Social Justice?

I love the Web – not only you can access the hot topic of the moment, you can also root back through time and find gems of wisdom and enlightenment. This essay is one of the best I’ve ever read. The subject is “social justice”. It not only explains Hayek’s critique of “social justice”, but also offers a new twist on the subject as “social justice, rightly understood”. I haven’t thought through the “rightly understood” bit, but the explanation of Hayek’s criticism is wonderful.

The essential problem is this: in any society that allows freedom of action, the interaction of many individual decisions produce unpredictable consequences. Some of these consequences are fortunate, some unfortunate. Advocates of “social justice” want to correct the unfortunate consequences, but the only way to do so is to reduce individual freedoms. This, in turn, will produce a new set of unpredictable consequences, including some unfortunate ones. This will cause some to want further corrections and further restrictions on freedom. Repeating this cycle progressively reduces individual freedom.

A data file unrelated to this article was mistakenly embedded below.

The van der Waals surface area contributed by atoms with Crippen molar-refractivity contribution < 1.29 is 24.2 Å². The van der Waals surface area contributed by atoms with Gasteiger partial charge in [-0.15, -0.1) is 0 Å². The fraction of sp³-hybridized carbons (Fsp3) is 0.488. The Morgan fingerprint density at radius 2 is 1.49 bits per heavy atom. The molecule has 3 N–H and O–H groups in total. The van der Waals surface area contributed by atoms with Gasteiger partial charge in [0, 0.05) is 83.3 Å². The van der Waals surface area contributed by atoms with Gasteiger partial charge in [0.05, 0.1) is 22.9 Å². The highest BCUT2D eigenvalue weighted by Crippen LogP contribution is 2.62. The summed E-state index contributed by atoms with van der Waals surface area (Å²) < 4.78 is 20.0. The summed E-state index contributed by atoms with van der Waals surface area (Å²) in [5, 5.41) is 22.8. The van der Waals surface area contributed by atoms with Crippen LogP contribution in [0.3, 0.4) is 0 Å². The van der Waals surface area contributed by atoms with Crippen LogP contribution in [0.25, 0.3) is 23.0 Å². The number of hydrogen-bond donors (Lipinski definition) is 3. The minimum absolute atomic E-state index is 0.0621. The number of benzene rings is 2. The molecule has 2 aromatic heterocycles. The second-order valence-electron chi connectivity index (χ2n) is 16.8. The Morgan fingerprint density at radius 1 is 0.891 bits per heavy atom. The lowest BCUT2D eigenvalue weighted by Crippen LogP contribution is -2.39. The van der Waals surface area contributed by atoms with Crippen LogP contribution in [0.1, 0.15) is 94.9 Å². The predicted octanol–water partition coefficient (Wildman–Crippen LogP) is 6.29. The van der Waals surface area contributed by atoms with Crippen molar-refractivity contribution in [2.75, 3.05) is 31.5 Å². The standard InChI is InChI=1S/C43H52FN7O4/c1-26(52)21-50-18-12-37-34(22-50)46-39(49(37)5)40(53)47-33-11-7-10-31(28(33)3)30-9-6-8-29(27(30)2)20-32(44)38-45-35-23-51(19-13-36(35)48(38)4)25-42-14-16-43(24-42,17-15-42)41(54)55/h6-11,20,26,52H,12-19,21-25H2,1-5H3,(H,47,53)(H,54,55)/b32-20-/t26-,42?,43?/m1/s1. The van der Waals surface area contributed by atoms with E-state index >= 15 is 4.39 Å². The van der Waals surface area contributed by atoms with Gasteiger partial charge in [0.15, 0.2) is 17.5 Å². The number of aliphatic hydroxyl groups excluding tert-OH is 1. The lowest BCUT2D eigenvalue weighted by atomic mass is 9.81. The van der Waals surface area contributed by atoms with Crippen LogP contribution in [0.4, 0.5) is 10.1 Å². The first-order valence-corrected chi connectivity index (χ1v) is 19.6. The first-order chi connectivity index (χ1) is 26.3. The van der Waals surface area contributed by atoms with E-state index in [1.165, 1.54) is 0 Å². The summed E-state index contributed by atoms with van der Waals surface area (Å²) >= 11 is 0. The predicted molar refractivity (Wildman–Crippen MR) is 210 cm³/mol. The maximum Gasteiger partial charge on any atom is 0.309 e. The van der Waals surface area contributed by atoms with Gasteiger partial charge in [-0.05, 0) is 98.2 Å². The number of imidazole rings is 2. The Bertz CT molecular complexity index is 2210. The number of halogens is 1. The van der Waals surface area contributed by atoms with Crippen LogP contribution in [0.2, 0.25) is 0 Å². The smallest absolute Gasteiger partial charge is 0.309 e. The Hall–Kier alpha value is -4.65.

Greatly reduced freedom might be an acceptable price if the result is fewer unfortunate consequences, but there will always be fewer fortunate consequences as well. As freedom is reduced, societal functions must be increasingly involuntary and directed by an authority. But hegemonic decisions must be based on poorer data than decisions distributed throughout society. Hegemonic decisions lead to poorer (but faster) results.

This leads me to think that the quest for social justice will always lead to greater social injustice.


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